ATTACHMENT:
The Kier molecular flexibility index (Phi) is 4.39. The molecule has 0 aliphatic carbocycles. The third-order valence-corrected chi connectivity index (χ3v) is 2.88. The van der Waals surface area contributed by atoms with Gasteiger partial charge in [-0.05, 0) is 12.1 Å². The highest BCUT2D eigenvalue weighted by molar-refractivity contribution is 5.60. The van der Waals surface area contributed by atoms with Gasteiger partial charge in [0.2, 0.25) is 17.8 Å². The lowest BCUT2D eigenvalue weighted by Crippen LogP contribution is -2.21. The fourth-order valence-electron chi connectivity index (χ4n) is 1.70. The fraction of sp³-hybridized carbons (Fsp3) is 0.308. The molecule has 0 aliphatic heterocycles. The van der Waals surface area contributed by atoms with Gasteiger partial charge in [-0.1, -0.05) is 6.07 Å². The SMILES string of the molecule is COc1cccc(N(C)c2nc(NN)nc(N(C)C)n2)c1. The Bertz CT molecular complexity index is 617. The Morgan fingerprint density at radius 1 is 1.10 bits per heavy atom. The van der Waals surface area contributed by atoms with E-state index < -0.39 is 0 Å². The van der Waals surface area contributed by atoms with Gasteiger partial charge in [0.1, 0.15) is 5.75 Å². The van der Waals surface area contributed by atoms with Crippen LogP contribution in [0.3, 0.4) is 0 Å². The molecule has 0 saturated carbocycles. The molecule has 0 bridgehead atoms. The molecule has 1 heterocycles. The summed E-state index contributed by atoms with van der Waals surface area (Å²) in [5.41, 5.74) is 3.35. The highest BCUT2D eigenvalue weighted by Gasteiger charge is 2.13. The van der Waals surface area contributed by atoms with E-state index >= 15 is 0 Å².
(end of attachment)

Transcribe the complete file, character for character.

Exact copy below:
The Kier molecular flexibility index (Phi) is 4.39. The molecule has 0 aliphatic carbocycles. The third-order valence-corrected chi connectivity index (χ3v) is 2.88. The van der Waals surface area contributed by atoms with Gasteiger partial charge in [-0.05, 0) is 12.1 Å². The highest BCUT2D eigenvalue weighted by molar-refractivity contribution is 5.60. The van der Waals surface area contributed by atoms with Gasteiger partial charge in [0.2, 0.25) is 17.8 Å². The lowest BCUT2D eigenvalue weighted by Crippen LogP contribution is -2.21. The fourth-order valence-electron chi connectivity index (χ4n) is 1.70. The fraction of sp³-hybridized carbons (Fsp3) is 0.308. The molecule has 0 aliphatic heterocycles. The van der Waals surface area contributed by atoms with Gasteiger partial charge in [-0.1, -0.05) is 6.07 Å². The SMILES string of the molecule is COc1cccc(N(C)c2nc(NN)nc(N(C)C)n2)c1. The Bertz CT molecular complexity index is 617. The Morgan fingerprint density at radius 1 is 1.10 bits per heavy atom. The van der Waals surface area contributed by atoms with E-state index < -0.39 is 0 Å². The van der Waals surface area contributed by atoms with Gasteiger partial charge in [0.1, 0.15) is 5.75 Å². The van der Waals surface area contributed by atoms with Crippen LogP contribution in [0.3, 0.4) is 0 Å². The molecule has 0 saturated carbocycles. The molecule has 0 bridgehead atoms. The molecule has 1 heterocycles. The summed E-state index contributed by atoms with van der Waals surface area (Å²) in [5.41, 5.74) is 3.35. The highest BCUT2D eigenvalue weighted by Gasteiger charge is 2.13. The van der Waals surface area contributed by atoms with E-state index >= 15 is 0 Å².